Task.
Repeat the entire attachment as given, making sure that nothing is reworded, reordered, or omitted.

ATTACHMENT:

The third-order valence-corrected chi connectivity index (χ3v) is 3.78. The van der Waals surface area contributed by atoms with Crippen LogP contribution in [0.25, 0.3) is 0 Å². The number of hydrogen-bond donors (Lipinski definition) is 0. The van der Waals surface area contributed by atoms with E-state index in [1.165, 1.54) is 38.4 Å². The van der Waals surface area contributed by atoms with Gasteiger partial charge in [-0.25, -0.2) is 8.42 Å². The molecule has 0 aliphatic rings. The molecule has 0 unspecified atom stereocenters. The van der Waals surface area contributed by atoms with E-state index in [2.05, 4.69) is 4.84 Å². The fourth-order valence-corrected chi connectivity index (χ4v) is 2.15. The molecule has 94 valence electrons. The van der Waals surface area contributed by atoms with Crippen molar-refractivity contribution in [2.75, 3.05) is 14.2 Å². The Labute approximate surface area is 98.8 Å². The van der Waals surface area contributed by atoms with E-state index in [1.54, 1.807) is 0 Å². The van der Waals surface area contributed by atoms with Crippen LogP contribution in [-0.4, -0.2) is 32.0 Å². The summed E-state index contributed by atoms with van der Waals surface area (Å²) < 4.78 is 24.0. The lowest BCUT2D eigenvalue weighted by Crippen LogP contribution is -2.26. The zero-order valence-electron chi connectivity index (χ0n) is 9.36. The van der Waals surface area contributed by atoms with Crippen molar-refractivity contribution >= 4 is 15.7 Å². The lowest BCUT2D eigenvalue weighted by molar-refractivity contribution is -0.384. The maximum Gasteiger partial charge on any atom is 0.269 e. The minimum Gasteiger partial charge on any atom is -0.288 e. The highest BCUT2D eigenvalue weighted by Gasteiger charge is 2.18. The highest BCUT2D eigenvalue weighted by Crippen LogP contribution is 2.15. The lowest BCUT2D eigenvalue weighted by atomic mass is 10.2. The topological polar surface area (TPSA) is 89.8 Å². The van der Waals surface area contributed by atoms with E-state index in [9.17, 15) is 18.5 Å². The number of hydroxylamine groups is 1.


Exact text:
The third-order valence-corrected chi connectivity index (χ3v) is 3.78. The van der Waals surface area contributed by atoms with Crippen LogP contribution in [0.25, 0.3) is 0 Å². The number of hydrogen-bond donors (Lipinski definition) is 0. The van der Waals surface area contributed by atoms with E-state index in [1.165, 1.54) is 38.4 Å². The van der Waals surface area contributed by atoms with Gasteiger partial charge in [-0.25, -0.2) is 8.42 Å². The molecule has 0 aliphatic rings. The molecule has 0 unspecified atom stereocenters. The van der Waals surface area contributed by atoms with E-state index in [2.05, 4.69) is 4.84 Å². The fourth-order valence-corrected chi connectivity index (χ4v) is 2.15. The molecule has 94 valence electrons. The van der Waals surface area contributed by atoms with Crippen molar-refractivity contribution in [2.75, 3.05) is 14.2 Å². The Labute approximate surface area is 98.8 Å². The van der Waals surface area contributed by atoms with E-state index in [1.54, 1.807) is 0 Å². The van der Waals surface area contributed by atoms with Crippen LogP contribution in [-0.4, -0.2) is 32.0 Å². The summed E-state index contributed by atoms with van der Waals surface area (Å²) < 4.78 is 24.0. The lowest BCUT2D eigenvalue weighted by Crippen LogP contribution is -2.26. The zero-order valence-electron chi connectivity index (χ0n) is 9.36. The van der Waals surface area contributed by atoms with Crippen molar-refractivity contribution >= 4 is 15.7 Å². The lowest BCUT2D eigenvalue weighted by molar-refractivity contribution is -0.384. The maximum Gasteiger partial charge on any atom is 0.269 e. The minimum Gasteiger partial charge on any atom is -0.288 e. The highest BCUT2D eigenvalue weighted by Gasteiger charge is 2.18. The highest BCUT2D eigenvalue weighted by Crippen LogP contribution is 2.15. The lowest BCUT2D eigenvalue weighted by atomic mass is 10.2. The topological polar surface area (TPSA) is 89.8 Å². The van der Waals surface area contributed by atoms with E-state index in [9.17, 15) is 18.5 Å². The number of hydroxylamine groups is 1.